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Old 28th October 2011, 03:49 AM   #201
djk is offline djk
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"Sorry to interrupt but it can work "

I don't recommend it.
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Old 28th October 2011, 04:10 AM   #202
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Old 28th October 2011, 08:20 PM   #203
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Default Some responses

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Originally Posted by Djim View Post
Sorry to interrupt but it can work Norman, as long the tolerances of the TS parameters between the two drivers are very close and the boxes behind the drivers have exact the same volume...

But realistically, only top (expensive) drivers have such small tolerances and Scott seems to have 'forgotten' to make up the volume differences made by the drivers...
If you mean because one driver is inverted... no, I didn't forget. I measured each driver by itself before i paralleled them, and amazingly enough- both
vent tunings were at 50 Hz. It's a moot point, because I intend to dis-assemble these failures. Even after 38 years of speaker building- it seems I am still very capable of a total blunder
As far as addressing the mid-bass- yes DJK, you are correct: I have been using a single PRO 15" driver in a sealed enclosure, and it sounds pretty good.
Pretty good, but not awesum sounding like Les'. Next summer, or when ever speaker building season starts up again, I'll seriously think about dual 15" ppsl's again. In a common enclosure, and everything as close to the design as what I can make out, without knowing any exact design details.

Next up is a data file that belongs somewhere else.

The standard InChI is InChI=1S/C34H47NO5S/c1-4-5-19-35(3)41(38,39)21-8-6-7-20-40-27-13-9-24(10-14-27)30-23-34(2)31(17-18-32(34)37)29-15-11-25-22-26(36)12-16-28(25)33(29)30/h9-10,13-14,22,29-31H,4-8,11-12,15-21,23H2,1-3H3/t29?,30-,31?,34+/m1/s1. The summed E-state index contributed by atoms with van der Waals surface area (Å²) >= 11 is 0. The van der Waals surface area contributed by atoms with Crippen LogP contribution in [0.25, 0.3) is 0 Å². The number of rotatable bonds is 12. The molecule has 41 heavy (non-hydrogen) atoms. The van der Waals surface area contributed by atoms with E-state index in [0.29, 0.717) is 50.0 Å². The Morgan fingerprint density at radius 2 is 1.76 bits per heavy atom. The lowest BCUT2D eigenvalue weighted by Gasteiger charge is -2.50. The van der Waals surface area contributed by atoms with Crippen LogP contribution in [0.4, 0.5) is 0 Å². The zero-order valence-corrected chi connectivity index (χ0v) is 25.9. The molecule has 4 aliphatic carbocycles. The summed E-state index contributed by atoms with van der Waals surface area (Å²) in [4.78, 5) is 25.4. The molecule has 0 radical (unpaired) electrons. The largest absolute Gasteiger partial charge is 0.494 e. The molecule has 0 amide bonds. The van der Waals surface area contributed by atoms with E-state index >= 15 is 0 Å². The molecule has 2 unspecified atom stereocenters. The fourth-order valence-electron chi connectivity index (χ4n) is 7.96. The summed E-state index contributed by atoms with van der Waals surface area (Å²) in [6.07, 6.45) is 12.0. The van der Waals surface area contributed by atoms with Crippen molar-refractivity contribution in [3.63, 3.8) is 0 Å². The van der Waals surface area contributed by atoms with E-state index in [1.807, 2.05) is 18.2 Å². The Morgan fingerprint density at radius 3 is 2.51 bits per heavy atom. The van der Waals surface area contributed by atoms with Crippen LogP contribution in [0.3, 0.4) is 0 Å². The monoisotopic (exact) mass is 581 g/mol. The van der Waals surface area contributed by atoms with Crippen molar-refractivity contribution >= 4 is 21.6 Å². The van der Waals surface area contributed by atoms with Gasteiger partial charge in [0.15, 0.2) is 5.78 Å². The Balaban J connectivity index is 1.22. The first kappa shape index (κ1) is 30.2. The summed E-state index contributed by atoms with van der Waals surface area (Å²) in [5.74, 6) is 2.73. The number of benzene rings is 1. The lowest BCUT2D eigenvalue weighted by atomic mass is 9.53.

Next up- it's time to design/ build an awesum midrange section- which is beyond the scope of this thread. I better get on it soon, as it's getting colder and colder as the weeks pass by. Happy listening to everyone!
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Old 1st November 2011, 12:36 PM   #204
jea is offline jea  United States
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Well so far so good. I have one cabinet ready for the speakers which should be arriving any day. I have a question regarding mounting the speakers. I assume I will need to remove some wood so the speakers will mount flush. Is that called rabbeting? Anyway how wide? How deep? Just enough for the speakers or allow for a little space? What about rounding the corners? Anyone know a site which will give some pointers?
As for the mounting I am planning on using some kind of insert to screw into. I may have two studs on each speaker just to hold it in place while screw the rest in.
For wire I was planning on using some solid core cat wire. Good enough?

Thanks!
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Old 27th November 2011, 06:54 PM   #205
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I have a question regarding mounting the speakers. I assume I will need to remove some wood so the speakers will mount flush. Is that called rabbeting? Anyway how wide? How deep? Just enough for the speakers or allow for a little space?
This

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Originally Posted by djk View Post
I only make the plenum the total height of the inverted driver, add the frame thickness of the other, plus about 1/4" to spare.


Quote:
Originally Posted by jea View Post
As for the mounting I am planning on using some kind of insert to screw into. I may have two studs on each speaker just to hold it in place while screw the rest in.
These might be of help.